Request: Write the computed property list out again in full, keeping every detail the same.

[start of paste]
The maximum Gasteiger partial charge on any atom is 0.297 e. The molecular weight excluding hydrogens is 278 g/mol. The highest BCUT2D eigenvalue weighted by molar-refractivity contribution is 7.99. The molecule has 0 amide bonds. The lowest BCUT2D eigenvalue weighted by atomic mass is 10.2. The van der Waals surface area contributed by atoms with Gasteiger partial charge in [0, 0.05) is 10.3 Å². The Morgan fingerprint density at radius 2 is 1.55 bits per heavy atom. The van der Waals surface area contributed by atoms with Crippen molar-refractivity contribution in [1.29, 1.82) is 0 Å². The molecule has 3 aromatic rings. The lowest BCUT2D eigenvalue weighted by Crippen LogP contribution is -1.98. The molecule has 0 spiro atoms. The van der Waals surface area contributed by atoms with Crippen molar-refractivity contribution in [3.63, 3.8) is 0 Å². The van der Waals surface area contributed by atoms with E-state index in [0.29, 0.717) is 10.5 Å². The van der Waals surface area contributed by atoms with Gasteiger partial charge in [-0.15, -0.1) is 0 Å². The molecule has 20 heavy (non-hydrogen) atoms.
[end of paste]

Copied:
The maximum Gasteiger partial charge on any atom is 0.297 e. The molecular weight excluding hydrogens is 278 g/mol. The highest BCUT2D eigenvalue weighted by molar-refractivity contribution is 7.99. The molecule has 0 amide bonds. The lowest BCUT2D eigenvalue weighted by atomic mass is 10.2. The van der Waals surface area contributed by atoms with Gasteiger partial charge in [0, 0.05) is 10.3 Å². The Morgan fingerprint density at radius 2 is 1.55 bits per heavy atom. The van der Waals surface area contributed by atoms with Crippen molar-refractivity contribution in [1.29, 1.82) is 0 Å². The molecule has 3 aromatic rings. The lowest BCUT2D eigenvalue weighted by Crippen LogP contribution is -1.98. The molecule has 0 spiro atoms. The van der Waals surface area contributed by atoms with Crippen molar-refractivity contribution in [3.63, 3.8) is 0 Å². The van der Waals surface area contributed by atoms with E-state index in [0.29, 0.717) is 10.5 Å². The van der Waals surface area contributed by atoms with Gasteiger partial charge in [-0.15, -0.1) is 0 Å². The molecule has 20 heavy (non-hydrogen) atoms.